EEOC launches religious accommodation suit against Tim Horton's franchise in MI
- The Equal Employment Opportunity Commission (EEOC) is suing a Tim Horton's franchise in Romulus, MI, for violating Title VII of the 1964 Civil Rights Act on grounds of religious discrimination. The franchise operator fired Amanda Corley for wearing a skirt, in accordance with her Pentecostal Apostolic faith, instead of the required uniform pants.
- When Corley's pastor wrote a letter to the company to explain why she wasn't allowed to wear pants, the company refused the letter and fired her. The EEOC charged Tim Horton's with unlawfully terminating her for religious reasons. The agency sued the company after first trying to reach a settlement through its conciliation process.
- Kenneth Bird, EEOC Indianapolis regional attorney, said in a statement that Tim Horton's could have easily accommodated Corley's religious beliefs, adding that permitting her to wear a skirt "would not have negatively impacted the business in any way."
Employers might consider alternative attire for employees whose religious beliefs prohibit them from wearing the required uniform. This is one way to satisfy Title VII's rules on religious accommodation. Managers should also undergo training to lower the chances that they might discriminate against employees based on their faith.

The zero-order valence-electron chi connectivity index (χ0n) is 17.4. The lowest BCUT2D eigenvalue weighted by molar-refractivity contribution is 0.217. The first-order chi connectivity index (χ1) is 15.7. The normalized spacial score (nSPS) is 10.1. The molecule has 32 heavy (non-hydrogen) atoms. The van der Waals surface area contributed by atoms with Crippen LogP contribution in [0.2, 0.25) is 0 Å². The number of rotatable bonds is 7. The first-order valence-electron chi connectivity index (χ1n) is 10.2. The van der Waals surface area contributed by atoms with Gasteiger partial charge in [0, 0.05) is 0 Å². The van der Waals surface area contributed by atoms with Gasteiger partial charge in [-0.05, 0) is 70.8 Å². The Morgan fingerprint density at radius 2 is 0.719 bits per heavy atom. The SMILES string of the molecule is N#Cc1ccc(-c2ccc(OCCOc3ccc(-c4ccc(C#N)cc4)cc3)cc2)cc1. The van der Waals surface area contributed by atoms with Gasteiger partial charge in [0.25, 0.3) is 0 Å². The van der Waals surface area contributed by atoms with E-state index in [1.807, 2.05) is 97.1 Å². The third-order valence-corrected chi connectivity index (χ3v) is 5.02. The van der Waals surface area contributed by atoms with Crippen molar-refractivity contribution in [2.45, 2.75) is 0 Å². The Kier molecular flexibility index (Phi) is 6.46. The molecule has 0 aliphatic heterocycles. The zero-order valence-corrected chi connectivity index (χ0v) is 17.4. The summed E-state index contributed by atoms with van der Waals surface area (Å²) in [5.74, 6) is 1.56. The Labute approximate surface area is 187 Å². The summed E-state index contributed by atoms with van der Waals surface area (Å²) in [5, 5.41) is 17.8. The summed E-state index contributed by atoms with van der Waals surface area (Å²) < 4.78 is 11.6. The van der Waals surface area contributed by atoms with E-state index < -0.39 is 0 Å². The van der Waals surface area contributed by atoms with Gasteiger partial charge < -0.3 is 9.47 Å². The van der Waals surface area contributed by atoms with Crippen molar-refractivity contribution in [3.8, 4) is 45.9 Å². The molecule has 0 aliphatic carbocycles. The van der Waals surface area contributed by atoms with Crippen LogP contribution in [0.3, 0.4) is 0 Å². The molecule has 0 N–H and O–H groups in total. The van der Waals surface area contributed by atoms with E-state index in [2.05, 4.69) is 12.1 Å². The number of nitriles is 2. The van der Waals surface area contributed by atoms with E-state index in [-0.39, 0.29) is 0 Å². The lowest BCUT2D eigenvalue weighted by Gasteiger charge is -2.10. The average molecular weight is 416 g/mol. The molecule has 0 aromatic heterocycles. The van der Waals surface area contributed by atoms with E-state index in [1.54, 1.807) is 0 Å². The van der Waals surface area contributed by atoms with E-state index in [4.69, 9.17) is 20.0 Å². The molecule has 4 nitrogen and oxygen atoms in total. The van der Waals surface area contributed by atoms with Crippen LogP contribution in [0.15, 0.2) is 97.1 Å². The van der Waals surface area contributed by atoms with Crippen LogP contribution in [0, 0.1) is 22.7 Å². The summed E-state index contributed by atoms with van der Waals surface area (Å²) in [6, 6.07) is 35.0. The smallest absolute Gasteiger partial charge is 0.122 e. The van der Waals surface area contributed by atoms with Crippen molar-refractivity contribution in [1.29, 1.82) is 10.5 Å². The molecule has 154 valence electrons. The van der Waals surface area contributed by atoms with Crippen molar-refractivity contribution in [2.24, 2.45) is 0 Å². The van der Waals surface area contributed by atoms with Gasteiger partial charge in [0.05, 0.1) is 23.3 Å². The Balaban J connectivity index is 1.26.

Workers' religions might require different kinds of accommodations. Some religions forbid followers to be vaccinated, for example. But HR must ensure that in accommodating workers' religious beliefs, employers don't violate other workers' rights in the process.
The EEOC continues to enforce anti-discrimination laws just the same as it did before the presidential transition. While some employment law experts are closely monitoring for a potential shift in tone, employers shouldn't expect the agency to ease up on enforcement even under a potential pro-business climate.